Four local gun-rights advocates filed a suit against D.C. saying Metro’s ban on concealed handguns on public transportation is unlawful. That lawsuit comes a week after the U.S. the Supreme Court upheld the right to carry a gun outside of the home. WTOP’s Valerie Bonk , who has a law degree, breaks down the suit and tells us what’s at stake. And we are learning more about a horrific murder of a father and non-profit CEO in Northern Virginia. WTOP’s Neal Augenstein has the charging documents and tells us about the nature of the killing.
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We spend the whole episode with Fairfax County Public School Superintendent Scott Brabrand who leaves his post today after 5 tumultuous years leading Virginia’s largest school system. During our wide-ranging and exclusive interview, he shares his regrets from early in the pandemic, his defense of the new admission policy at Thomas Jefferson High School for Science and Technology, and his thoughts on how to make schools safer. WTOP Digital Editor Scott Gelman, who covers education, joins the conversation.
We’re looking ahead to the race to become Maryland’s next governor. WTOP’s Kate Ryan joins us to share what issues a poll found voters care about – and how it’ll be hard to predict who might win given the timing of the primary and the fact that a majority of voters said they could change their minds. Then, we talk with Hirshhorn Museum Curator Evelyn Hankins about the life and legacy of Sam Gilliam, an acclaimed abstract artist whose groundbreaking work drew the artworld’s attention to Washington, D.C.
Commonwealth’s Attorney for Fairfax County Steve Descano spends the entire episode with us discussing the state of justice in Northern Virginia, including what he thinks is a likelihood that Virginia will soon implement an abortion ban following the Supreme Court’s ruling. Descano discusses how he’d navigate that from a prosecutorial standpoint and provides insight into the investigation into Bijan Ghaisar’s killing, the rise in carjackings and the impact of Johnny Depp and Amber Heard’s defamation trial at the courthouse.
A Catholic church in Reston, Virginia became a target after the Supreme Court overturned Roe v. Wade. Parishioners found their community church defaced by graffiti and learned it was also set on fire. We talked to a spokesman with the Archdiocese of Arlington who urges peaceful dialogue during such a tense political time. And July 4th is right around the corner. Mike Litterst with the National Park Service walks us through changes to the fireworks plan on the National Mall this coming weekend.
The Supreme Court overturned almost 50 years of precedent Friday morning when it delivered its decision in Dobbs v. Jackson Women’s Health Organization. The Supreme Court voted to knock down the legal protections for abortion guaranteed by the court’s 1973 Roe v. Wade decision. In this episode, we talk whether the right to an abortion is at risk in Virginia, Maryland and D.C. with WTOP’s Neal Augenstein and Kate Ryan, respectively. We then to to the ramifications of the decision nationwide and locally with constitutional experts Lia Epperson of American University’s Washington College of Law and Mark Rienzi of The Catholic University’s Columbus School of Law. We also hear from WTOP’s Alejandro Alvarez from the steps of the Supreme Court.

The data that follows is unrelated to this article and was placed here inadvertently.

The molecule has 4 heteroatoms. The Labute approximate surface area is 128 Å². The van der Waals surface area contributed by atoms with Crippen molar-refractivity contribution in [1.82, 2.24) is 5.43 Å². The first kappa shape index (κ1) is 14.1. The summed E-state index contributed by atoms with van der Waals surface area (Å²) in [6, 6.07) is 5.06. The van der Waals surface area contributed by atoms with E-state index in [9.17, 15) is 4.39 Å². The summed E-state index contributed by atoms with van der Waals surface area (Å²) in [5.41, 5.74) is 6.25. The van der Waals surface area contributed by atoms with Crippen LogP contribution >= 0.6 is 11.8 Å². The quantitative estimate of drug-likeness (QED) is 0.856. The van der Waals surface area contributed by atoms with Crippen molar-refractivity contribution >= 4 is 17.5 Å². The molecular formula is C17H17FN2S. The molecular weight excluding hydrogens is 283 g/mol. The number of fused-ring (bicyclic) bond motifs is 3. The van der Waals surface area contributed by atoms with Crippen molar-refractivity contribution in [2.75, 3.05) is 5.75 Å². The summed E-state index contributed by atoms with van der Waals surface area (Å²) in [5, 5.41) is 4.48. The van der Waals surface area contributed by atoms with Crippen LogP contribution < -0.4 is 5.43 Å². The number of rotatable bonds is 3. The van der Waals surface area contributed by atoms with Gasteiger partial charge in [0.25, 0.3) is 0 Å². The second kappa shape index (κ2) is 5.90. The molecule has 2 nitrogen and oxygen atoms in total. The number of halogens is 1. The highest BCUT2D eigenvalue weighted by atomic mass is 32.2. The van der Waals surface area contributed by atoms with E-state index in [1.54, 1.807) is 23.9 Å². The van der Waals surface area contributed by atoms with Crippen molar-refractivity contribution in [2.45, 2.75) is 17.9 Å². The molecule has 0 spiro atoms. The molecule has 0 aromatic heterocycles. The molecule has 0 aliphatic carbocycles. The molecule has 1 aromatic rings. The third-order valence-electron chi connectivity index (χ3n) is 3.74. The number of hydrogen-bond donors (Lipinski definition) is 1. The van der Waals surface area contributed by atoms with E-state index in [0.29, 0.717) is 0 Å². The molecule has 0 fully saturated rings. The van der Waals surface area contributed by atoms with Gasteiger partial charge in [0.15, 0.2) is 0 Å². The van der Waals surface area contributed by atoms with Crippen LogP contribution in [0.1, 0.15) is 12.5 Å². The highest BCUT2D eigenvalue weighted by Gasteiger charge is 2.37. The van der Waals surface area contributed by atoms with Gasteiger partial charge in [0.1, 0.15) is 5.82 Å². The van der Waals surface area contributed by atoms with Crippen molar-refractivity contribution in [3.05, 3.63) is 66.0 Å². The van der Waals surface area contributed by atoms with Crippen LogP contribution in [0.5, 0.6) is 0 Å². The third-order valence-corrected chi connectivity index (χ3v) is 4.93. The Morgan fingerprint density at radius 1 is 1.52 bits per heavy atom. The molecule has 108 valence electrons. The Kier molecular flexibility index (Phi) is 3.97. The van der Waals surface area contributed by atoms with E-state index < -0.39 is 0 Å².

Md. conceal carry law vulnerable after Supreme Court gun ruling & Katie Ledecky keeps swimming and winning
The Supreme Court handed down a major expansion to gun rights this morning as the Senate moved to pass the first bi-partisan gun restrictions in decades. We talk to WTOP’s Kate Ryan about how the high court’s ruling could affect Maryland’s gun laws and to Professor Daniel Webster from the Johns Hopkins Bloomberg School of Public Health about what the decision means for safety in our communities. We also hear from USA Today Sports Columnist Christine Brennan about the 50th anniversary of Title IX and Bethesda-native Katie Ledecky’s consistent gold-medal performance at the World Swimming Championship.
The Commanders Football Team is the topic of discussion on Capitol Hill as the House Oversight Committee delves into allegations of sexual harassment, a toxic workplace, and financial impropriety inside the team. Learning of owner Dan Snyder’s absence, the committee chair said she’ll issue a subpoena for him to testify in a future hearing. WTOP’s Congressional Correspondent Mitchell Miller tells us what details NFL Commissioner Roger Goodell shared under oath. And we now know who won their primaries in D.C. and Virginia, WTOP reporters Luke Lukert and Nick Ianelli tell us what the outcome of the races mean for the future of politics in the Commonwealth and the nation’s capital.
It’s a big day for parents who’ve waited for their children under 5-years-old to get vaccinated. We hear from parents who were first in line at a District clinic and talk with an infectious disease expert about the differences between the two vaccines that are FDA-approved for young kids. Plus, a new University of Maryland clinic is launching with the goal to help all runners improve. WTOP’s Kristi King tells us what you can expect and how much it will cost for an assessment of your running style.
We look back at the lesser-known stories from the Watergate scandal – which is marking 50 years today. Rick Massimo shares some of the stories from his week-long series on Watergate which ultimately led to the first resignation of a sitting U.S. President. And where are the voters? That’s the question D.C. election officials are asking. We discuss what the low early voting count means for the D.C. Mayor race and how the candidates feel about major issues with WTOP’s Will Vitka.